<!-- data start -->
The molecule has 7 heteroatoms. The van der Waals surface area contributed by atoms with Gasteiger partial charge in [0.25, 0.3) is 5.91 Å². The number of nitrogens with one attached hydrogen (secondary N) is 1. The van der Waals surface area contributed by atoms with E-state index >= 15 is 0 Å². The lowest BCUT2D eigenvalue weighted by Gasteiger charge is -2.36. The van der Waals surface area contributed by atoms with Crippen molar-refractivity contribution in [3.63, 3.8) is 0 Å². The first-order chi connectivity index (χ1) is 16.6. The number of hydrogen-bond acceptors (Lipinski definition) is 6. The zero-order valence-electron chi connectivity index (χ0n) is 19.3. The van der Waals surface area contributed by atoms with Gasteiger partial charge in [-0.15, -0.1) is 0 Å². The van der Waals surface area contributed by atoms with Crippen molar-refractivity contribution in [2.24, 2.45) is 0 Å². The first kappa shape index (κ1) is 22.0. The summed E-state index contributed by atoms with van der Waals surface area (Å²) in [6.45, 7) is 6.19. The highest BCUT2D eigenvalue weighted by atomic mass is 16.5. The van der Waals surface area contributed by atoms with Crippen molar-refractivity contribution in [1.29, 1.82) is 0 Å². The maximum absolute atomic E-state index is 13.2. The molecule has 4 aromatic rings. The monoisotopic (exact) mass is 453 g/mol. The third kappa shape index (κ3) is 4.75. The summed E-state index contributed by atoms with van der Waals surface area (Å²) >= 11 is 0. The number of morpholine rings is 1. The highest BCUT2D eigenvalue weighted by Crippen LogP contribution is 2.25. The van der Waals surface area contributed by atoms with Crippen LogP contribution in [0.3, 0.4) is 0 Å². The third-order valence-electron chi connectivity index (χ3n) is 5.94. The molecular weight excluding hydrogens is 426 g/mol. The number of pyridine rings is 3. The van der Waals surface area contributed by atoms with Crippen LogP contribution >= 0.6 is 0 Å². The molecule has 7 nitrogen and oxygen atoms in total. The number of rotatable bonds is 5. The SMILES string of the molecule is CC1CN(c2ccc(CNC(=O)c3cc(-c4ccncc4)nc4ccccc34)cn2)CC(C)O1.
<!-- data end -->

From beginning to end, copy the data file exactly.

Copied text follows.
The molecule has 7 heteroatoms. The van der Waals surface area contributed by atoms with Gasteiger partial charge in [0.25, 0.3) is 5.91 Å². The number of nitrogens with one attached hydrogen (secondary N) is 1. The van der Waals surface area contributed by atoms with E-state index >= 15 is 0 Å². The lowest BCUT2D eigenvalue weighted by Gasteiger charge is -2.36. The van der Waals surface area contributed by atoms with Crippen molar-refractivity contribution in [3.63, 3.8) is 0 Å². The first-order chi connectivity index (χ1) is 16.6. The number of hydrogen-bond acceptors (Lipinski definition) is 6. The zero-order valence-electron chi connectivity index (χ0n) is 19.3. The van der Waals surface area contributed by atoms with Gasteiger partial charge in [-0.15, -0.1) is 0 Å². The van der Waals surface area contributed by atoms with Crippen molar-refractivity contribution in [2.24, 2.45) is 0 Å². The first kappa shape index (κ1) is 22.0. The summed E-state index contributed by atoms with van der Waals surface area (Å²) in [6.45, 7) is 6.19. The highest BCUT2D eigenvalue weighted by atomic mass is 16.5. The van der Waals surface area contributed by atoms with Crippen molar-refractivity contribution in [1.29, 1.82) is 0 Å². The maximum absolute atomic E-state index is 13.2. The molecule has 4 aromatic rings. The monoisotopic (exact) mass is 453 g/mol. The third kappa shape index (κ3) is 4.75. The summed E-state index contributed by atoms with van der Waals surface area (Å²) >= 11 is 0. The number of morpholine rings is 1. The highest BCUT2D eigenvalue weighted by Crippen LogP contribution is 2.25. The van der Waals surface area contributed by atoms with Crippen LogP contribution in [0.3, 0.4) is 0 Å². The third-order valence-electron chi connectivity index (χ3n) is 5.94. The molecular weight excluding hydrogens is 426 g/mol. The number of pyridine rings is 3. The van der Waals surface area contributed by atoms with Crippen LogP contribution >= 0.6 is 0 Å². The molecule has 7 nitrogen and oxygen atoms in total. The number of rotatable bonds is 5. The SMILES string of the molecule is CC1CN(c2ccc(CNC(=O)c3cc(-c4ccncc4)nc4ccccc34)cn2)CC(C)O1.